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Melrose

Accredited since: 2011

Melrose is a small town in the central Borders situated at the foot of the Eildon Hills, close to the river Tweed. It has excellent visitor facilities and the local path network provides the perfect opportunity to explore the surrounding landscape and it's many historical connections together with our paths booklet.

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Meltham

Accredited since: 2013

Meltham is a small town and civil parish within the Metropolitan Borough of Kirklees, in West Yorkshire, England. It lies in the Holme Valley, below Wessenden Moor, four and a half miles south-west of Huddersfield on the edge of the Peak District National Park. It had a population of 8,089 at the 2001 census, which was estimated to have increased to 8,600 by 2005. The population assessed at the 2011 Census was 8,534. Meltham is surrounded by a network of public rights of way, including 10 waymarked and documented routes. It is 2.7 miles from the Pennine Way. Meltham centre is well supported by local shops, cafes and pubs and has free car parking.

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Middleton-in-Teesdale

Accredited since: 2018

Situated on the northern bank of the River Tees (5 miles south of High Force) in the North Pennines Area of Outstanding Natural Beauty, the small market town of Middleton-in-Teesdale is an ideal base for those who want to escape the crowds. Its mass of footpaths allow walkers to explore not just the beauty of the area (its waterfalls, hay meadows, dales and moorland), but also the remarkable history, geology and botany for which it is internationally famous. Three long distance trails (the Pennine Way, Pennine Journey and Teesdale Way) pass through the town which provides a rich variety of places for walkers to eat, drink and stay.

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Moffat

Accredited since: 2007

Moffat sits in the Southern Uplands close to the M74 motorway about 40 miles north of Carlisle. Moffat is renowned as a Victorian Spa town and is a great place to enjoy healthy living and a feeling of well being.The leisurely pace of life,its crisp clean air,its beautiful surroundings and great outdoors all contribute to an ideal location for visitors and the warm welcome they will receive.There are walks around Moffat to suit everyone -from a leisurely stroll along the waterside to a hike around Gallow Hill or the greater challenge in the local hills.Two long distance routes-the Southern Upland Way and the Annandale Way provide challenging opportunties.Local Hotels, cafes and restaurants will provide friendly hospitality.Details of local walks can be found at www.visitmoffat.co.uk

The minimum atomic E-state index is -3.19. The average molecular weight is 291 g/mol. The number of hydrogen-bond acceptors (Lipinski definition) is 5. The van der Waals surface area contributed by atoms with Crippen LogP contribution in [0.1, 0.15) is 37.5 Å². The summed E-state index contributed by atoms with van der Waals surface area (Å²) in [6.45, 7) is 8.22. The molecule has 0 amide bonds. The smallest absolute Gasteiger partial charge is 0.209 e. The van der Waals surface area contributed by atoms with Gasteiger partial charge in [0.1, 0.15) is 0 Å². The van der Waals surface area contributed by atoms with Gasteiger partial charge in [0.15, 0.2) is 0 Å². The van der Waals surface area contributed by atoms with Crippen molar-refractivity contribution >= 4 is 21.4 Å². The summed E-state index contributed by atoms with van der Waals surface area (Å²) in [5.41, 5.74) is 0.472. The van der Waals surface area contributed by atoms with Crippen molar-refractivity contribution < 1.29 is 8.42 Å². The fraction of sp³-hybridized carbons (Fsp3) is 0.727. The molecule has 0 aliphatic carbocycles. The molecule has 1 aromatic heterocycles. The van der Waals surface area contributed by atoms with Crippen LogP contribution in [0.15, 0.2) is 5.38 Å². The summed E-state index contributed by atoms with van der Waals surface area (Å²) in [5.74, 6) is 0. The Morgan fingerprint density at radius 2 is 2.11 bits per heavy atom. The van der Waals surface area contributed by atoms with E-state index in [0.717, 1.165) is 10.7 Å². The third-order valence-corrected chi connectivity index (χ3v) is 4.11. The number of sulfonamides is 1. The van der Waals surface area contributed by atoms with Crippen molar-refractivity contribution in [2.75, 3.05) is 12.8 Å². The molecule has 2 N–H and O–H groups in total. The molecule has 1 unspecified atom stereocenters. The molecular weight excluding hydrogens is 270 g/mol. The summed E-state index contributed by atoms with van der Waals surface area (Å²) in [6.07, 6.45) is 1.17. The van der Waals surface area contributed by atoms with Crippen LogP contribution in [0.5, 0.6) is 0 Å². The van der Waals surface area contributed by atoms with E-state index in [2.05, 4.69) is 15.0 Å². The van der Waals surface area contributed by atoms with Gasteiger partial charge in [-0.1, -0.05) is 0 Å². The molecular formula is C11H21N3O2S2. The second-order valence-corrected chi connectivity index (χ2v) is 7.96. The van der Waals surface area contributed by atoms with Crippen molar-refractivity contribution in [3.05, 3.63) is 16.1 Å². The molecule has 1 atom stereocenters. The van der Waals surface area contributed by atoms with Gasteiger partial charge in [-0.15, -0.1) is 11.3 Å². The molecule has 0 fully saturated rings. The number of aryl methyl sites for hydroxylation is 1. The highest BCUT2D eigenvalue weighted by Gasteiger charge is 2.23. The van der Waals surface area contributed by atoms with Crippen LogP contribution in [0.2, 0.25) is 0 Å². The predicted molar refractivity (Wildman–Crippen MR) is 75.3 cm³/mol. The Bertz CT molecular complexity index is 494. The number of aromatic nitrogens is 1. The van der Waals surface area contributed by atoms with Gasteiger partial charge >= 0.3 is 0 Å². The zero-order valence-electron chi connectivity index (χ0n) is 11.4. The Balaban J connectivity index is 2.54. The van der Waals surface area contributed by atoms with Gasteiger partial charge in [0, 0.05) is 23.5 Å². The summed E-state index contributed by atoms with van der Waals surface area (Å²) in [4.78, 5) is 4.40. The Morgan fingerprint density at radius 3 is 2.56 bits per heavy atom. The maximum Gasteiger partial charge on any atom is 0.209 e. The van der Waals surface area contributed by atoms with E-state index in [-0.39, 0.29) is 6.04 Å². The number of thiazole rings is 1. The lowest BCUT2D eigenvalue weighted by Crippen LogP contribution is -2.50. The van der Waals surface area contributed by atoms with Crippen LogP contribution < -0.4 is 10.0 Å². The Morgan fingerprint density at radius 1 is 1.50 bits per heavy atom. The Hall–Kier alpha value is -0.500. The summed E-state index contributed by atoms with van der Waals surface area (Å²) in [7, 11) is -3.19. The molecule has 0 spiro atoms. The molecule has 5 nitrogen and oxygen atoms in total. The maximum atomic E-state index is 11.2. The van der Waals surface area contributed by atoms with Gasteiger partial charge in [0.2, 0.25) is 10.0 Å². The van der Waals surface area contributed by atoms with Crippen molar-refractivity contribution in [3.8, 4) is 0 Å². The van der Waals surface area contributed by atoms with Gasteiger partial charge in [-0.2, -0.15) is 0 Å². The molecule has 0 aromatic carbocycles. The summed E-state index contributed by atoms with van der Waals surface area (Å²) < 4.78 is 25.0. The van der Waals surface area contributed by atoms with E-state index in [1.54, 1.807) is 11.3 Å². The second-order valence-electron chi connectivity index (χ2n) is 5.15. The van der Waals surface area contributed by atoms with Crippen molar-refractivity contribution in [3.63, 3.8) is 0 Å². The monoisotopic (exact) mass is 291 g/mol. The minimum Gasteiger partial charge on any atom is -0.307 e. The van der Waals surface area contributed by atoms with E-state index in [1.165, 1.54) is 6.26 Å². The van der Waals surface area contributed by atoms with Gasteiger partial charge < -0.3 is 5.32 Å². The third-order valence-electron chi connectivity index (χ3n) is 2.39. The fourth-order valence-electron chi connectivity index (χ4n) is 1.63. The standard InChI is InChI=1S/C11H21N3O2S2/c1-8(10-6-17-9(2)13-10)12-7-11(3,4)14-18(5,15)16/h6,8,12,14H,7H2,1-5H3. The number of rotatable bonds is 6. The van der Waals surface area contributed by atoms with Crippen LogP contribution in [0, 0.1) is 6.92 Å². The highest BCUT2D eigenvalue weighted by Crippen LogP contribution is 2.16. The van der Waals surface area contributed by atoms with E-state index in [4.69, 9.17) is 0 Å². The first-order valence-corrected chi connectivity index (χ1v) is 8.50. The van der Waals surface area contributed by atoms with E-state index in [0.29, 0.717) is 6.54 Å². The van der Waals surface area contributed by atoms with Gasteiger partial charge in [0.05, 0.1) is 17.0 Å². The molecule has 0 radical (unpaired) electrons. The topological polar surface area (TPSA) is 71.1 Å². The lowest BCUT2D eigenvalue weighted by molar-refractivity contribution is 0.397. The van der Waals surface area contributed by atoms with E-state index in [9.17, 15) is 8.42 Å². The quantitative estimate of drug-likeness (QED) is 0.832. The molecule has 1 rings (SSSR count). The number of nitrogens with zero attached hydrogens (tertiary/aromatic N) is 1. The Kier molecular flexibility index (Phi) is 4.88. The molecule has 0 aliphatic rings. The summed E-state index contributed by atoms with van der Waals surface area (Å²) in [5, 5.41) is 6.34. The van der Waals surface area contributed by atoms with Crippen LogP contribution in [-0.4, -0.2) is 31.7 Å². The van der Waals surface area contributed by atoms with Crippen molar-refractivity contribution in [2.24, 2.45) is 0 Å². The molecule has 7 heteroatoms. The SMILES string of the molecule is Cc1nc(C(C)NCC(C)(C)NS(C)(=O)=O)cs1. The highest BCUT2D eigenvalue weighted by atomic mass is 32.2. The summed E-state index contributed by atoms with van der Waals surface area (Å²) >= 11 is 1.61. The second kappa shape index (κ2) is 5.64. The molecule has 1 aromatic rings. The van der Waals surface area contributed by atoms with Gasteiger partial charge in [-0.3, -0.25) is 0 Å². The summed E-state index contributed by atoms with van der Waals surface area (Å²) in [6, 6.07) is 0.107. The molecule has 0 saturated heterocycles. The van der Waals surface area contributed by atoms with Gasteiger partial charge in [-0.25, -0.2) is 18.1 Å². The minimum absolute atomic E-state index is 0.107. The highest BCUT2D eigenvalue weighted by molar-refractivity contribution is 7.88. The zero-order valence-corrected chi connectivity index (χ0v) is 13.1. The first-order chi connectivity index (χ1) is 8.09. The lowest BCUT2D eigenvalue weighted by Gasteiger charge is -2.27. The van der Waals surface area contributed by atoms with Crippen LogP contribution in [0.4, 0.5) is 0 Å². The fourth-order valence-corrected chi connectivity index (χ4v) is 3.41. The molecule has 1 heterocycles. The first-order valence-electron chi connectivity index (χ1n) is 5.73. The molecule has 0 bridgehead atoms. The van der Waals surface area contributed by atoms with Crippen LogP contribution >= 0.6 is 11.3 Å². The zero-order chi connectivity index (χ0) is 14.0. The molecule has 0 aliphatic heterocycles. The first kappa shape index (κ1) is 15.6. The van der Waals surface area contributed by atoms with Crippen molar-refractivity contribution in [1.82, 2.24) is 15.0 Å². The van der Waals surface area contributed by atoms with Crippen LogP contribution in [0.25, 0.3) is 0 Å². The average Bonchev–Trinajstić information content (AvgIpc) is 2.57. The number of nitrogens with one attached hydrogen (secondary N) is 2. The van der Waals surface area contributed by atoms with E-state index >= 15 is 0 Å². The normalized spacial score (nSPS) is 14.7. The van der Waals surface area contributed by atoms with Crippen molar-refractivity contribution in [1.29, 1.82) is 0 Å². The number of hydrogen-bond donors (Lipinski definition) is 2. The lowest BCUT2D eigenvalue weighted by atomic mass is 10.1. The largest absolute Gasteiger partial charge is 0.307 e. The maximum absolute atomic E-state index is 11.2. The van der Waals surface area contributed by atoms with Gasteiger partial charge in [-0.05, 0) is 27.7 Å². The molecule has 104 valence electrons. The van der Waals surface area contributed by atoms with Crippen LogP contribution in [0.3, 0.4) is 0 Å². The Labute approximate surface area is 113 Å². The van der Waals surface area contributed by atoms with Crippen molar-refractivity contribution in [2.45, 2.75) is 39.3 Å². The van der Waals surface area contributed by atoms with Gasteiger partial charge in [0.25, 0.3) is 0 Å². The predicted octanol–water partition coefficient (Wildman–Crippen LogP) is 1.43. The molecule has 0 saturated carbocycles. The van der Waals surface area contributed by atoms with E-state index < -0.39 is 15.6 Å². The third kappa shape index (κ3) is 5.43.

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Much Wenlock

Accredited since: 2011

Much Wenlock is a beautiful medieval town, the birthplace of Dr William Penny Brookes, the inspiration for the modern Olympic Movement. A small town, it is popular with visitors who enjoy the traditional shops, architecture, history and the walks in the beautiful Shropshire countryside, including the magnificent Wenlock Edge escarpment.

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Mytholmroyd

Accredited since: 2007

The name Mytholmroyd means “clearing where rivers meet” and the village is at the confluence of the Elphin Brook, which flows through Cragg Vale, and the River Calder. Mytholmroyd is famous as the birthplace of the late poet laureate, Ted Hughes. His first wife, Sylvia Plath is buried in nearby Heptonstall.

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New Mills

Accredited since: 2013

New Mills lies on the edge of the Peak District within the High Peak district of Derbyshire. The town is proud of its industrial heritage but is predominantly a rural parish. Our pride and joy is "The Torrs", a sandstone gorge at the confluence of the rivers Goyt and Sett, featuring the iconic Millennium Walkway.

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Newton Stewart

Accredited since: 2009

Newton Stewart is a small market town in rural Galloway, south west Scotland. We are the Gateway to the Galloway Hills and have the Galloway Forest Park, the Galloway Dark Skies Park, Galloway and Southern Ayrshire Biosphere Reserve and the Solway coast on our doorstep.

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Otley

Accredited since: 2007

Otley, in the Wharfedale Valley, is a thriving historic market town with a population of fourteen thousand plus. It has a beautiful setting beside the River Wharfe, and below the wooded escarpment known as The Chevin. Otley is surrounded by spectacular countryside with an attractive riverside and many paths and rights of way leading out of Otley. It links to several long distance walks, being the starting point for our the 38-mile 'Six Dales Trail' from Otley to Middleham, and the 'Welcome Way' a 28-mile circular walk. Otley is also a flourishing shopping location with many pubs, cafes and shops, as well as national and retail chains. The town has been a centre for TV and film industry for many years.